With the Bible in one hand and a newspaper in the other.
1. Politico has a wonderful piece on the work of Sister Simone Campbell:
“For Sister Simone, the command to defend the rights of the poor, the destitute and the needy is her life’s work — so she traveled across the country to highlight the stories of countless Americans and to connect the debates in Washington to the communities members of Congress are elected to serve.”
2. The United Methodist Women have a strong statement about the government shutdown:
“We are at once heartbroken and filled with holy outrage over the incredible irresponsibility of the U.S. Congress that, in its refusal to pass a budget, has followed the drastic cuts it made earlier this year to the Supplemental Nutrition Assistance Programs for low-income families to a new low—that of a partial government shutdown that’s causing even more harm to those most vulnerable.”
3. The sequester continues to do its damage:
“…locking in sequester spending levels in a clean budget patch bill–a “clean CR”–is no victory for humankind. To the contrary, it’s locking in levels of non-defense discretionary spending that are too low to make the investments in public goods–both human and physical capital–that we need. ”
4. Local food pantries are not able to make up for the cut to SNAP at the end of the month:
“In Concord, the New Hampshire Food Bank has seen demand grow steadily even as donations have fallen. The bank distributed 8.5 million pounds of food last year, compared with 4.5 million pounds at the start of the recession in 2007. Executive Director Mel Gosselin said the added pressure from expiration of the supplement will hurt.”
5. As Seattle considers a $15 an hour minimum wage, the AP reports on minimum wages around the U.S.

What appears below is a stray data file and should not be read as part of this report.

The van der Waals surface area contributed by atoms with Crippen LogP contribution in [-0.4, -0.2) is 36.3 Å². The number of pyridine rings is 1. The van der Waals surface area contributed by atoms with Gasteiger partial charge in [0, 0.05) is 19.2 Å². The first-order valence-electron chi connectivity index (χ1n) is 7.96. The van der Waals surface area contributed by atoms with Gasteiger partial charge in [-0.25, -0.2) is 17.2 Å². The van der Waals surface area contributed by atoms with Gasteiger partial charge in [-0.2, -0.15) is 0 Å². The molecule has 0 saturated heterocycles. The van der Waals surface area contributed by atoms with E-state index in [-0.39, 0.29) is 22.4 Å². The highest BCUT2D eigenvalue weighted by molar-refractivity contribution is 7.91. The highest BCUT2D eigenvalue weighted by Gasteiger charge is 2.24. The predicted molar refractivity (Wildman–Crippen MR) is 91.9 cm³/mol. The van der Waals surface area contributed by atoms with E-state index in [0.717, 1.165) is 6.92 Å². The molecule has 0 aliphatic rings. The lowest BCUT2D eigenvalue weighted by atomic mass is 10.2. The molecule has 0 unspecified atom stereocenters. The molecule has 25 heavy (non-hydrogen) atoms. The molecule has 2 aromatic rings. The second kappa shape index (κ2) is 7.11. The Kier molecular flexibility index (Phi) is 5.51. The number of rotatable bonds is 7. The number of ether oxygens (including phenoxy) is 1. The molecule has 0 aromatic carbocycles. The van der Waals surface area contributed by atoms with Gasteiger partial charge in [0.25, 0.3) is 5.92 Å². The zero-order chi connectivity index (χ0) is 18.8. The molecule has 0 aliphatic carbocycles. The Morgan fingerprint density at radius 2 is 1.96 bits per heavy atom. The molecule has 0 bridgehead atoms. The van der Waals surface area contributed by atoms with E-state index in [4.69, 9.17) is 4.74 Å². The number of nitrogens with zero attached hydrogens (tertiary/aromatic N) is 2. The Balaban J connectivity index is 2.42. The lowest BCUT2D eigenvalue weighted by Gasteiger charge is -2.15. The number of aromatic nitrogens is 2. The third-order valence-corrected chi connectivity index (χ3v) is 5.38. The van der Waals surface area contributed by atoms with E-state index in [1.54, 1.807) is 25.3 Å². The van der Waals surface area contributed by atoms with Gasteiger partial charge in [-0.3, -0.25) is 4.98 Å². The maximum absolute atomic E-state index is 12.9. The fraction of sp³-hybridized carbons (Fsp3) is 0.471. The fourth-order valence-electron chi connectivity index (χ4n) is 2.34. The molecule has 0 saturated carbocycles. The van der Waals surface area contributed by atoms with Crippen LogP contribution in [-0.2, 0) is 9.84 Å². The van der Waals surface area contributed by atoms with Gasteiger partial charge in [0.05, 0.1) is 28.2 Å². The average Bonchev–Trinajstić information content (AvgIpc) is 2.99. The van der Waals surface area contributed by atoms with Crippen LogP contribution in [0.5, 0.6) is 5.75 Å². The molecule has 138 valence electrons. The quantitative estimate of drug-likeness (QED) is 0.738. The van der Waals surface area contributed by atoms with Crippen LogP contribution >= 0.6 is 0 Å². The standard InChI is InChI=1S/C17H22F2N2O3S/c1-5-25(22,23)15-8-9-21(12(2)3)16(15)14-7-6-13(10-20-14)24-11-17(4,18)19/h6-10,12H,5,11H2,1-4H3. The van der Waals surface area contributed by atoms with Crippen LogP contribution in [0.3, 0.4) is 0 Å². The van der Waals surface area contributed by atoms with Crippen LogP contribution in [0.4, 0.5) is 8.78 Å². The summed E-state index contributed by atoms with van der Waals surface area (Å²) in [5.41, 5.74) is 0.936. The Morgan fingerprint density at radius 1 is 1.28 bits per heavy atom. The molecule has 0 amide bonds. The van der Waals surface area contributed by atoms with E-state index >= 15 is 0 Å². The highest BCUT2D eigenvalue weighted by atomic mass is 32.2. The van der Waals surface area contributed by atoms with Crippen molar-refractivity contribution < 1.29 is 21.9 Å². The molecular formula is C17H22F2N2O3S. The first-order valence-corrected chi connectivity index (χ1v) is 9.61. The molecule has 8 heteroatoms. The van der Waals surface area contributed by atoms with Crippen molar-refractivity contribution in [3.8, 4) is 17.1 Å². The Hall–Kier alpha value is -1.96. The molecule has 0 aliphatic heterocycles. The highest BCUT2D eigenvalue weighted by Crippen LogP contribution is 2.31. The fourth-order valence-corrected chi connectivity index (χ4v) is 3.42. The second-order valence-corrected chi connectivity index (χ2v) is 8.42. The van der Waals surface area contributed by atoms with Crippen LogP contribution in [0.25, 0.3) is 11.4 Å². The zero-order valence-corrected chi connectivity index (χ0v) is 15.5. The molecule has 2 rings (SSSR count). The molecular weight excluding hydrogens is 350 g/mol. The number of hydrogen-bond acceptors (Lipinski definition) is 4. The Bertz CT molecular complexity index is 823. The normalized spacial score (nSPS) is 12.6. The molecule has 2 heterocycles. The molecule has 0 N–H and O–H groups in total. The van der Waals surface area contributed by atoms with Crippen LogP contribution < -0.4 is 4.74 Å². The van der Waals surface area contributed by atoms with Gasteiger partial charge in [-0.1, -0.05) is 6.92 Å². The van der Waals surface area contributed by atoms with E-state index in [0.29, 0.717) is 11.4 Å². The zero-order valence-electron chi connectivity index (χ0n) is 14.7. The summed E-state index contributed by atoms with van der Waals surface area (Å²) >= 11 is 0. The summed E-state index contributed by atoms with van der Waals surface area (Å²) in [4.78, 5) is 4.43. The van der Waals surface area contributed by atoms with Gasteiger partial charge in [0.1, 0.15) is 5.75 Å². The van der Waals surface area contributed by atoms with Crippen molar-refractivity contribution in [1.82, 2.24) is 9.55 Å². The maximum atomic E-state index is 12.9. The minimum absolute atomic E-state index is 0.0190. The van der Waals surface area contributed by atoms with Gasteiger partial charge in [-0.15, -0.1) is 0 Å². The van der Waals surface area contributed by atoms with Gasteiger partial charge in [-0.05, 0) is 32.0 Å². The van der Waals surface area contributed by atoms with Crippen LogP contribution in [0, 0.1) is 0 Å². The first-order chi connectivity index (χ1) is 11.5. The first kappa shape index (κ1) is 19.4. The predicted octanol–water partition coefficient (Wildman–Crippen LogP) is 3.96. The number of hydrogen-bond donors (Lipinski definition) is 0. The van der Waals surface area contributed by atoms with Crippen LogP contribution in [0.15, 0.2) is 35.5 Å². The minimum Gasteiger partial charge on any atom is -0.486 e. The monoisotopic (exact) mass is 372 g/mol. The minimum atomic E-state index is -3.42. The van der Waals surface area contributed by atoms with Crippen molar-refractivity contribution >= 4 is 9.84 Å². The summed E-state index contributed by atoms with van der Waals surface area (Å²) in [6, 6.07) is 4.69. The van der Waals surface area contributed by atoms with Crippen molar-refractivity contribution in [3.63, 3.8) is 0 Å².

“Highest local minimum wage: At $10.55 cents an hour, San Francisco has the highest local minimum wage. And like Washington state, the level is consistently rising. Santa Fe, N.M., is close behind with an hourly wage set at $10.51.”
In exile, the Israelites are told, “But seek the welfare of the city where I have sent you into exile, and pray to the LORD on its behalf, for in its welfare you will find your welfare.” (Jeremiah 29:7). As regular readers may have noticed, I like the metaphor of exile applied to today’s situation. While we have not physically been kicked out of our homes, we are far from the promised land. Jeremiah, after lots of prophecy about doom and gloom is now beginning to offer us hope. There will be a return to the promised land, and in the meantime we are to make this situation as livable as possible. If you spend a lot of time paying attention to politics, it can be highly discouraging. Progress, on those rare occasions that any happens at all, is slow and piecemeal. Nonetheless, our welfare is intimately connected to the welfare of the community we find ourselves in, whether we like it or not. This week, we are reminded to continue our work to improve our city, county, state, nation, world, and all of the imperfect communities we find ourselves in.
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